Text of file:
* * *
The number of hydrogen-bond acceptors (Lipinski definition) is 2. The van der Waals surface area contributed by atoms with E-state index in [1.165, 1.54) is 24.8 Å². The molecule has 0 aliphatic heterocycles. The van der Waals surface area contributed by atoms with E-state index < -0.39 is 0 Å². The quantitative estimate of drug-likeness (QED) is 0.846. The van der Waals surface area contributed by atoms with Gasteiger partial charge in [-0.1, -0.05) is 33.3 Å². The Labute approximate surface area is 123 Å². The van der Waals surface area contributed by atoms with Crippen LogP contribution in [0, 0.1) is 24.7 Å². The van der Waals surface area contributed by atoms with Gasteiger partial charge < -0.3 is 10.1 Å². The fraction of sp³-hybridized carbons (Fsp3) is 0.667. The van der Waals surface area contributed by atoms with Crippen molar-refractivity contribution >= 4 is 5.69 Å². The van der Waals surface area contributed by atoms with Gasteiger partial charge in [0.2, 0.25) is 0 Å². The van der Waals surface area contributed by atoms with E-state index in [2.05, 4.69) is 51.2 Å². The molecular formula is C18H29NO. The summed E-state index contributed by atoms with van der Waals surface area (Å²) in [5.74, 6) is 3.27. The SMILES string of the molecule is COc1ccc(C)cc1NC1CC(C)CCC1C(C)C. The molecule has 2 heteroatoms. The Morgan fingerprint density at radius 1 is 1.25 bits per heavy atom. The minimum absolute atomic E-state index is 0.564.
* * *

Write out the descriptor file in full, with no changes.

The number of hydrogen-bond acceptors (Lipinski definition) is 2. The van der Waals surface area contributed by atoms with E-state index in [1.165, 1.54) is 24.8 Å². The molecule has 0 aliphatic heterocycles. The van der Waals surface area contributed by atoms with E-state index < -0.39 is 0 Å². The quantitative estimate of drug-likeness (QED) is 0.846. The van der Waals surface area contributed by atoms with Gasteiger partial charge in [-0.1, -0.05) is 33.3 Å². The Labute approximate surface area is 123 Å². The van der Waals surface area contributed by atoms with Crippen LogP contribution in [0, 0.1) is 24.7 Å². The van der Waals surface area contributed by atoms with Gasteiger partial charge < -0.3 is 10.1 Å². The fraction of sp³-hybridized carbons (Fsp3) is 0.667. The van der Waals surface area contributed by atoms with Crippen molar-refractivity contribution >= 4 is 5.69 Å². The van der Waals surface area contributed by atoms with Gasteiger partial charge in [0.2, 0.25) is 0 Å². The van der Waals surface area contributed by atoms with E-state index in [2.05, 4.69) is 51.2 Å². The molecular formula is C18H29NO. The summed E-state index contributed by atoms with van der Waals surface area (Å²) in [5.74, 6) is 3.27. The SMILES string of the molecule is COc1ccc(C)cc1NC1CC(C)CCC1C(C)C. The molecule has 2 heteroatoms. The Morgan fingerprint density at radius 1 is 1.25 bits per heavy atom. The minimum absolute atomic E-state index is 0.564.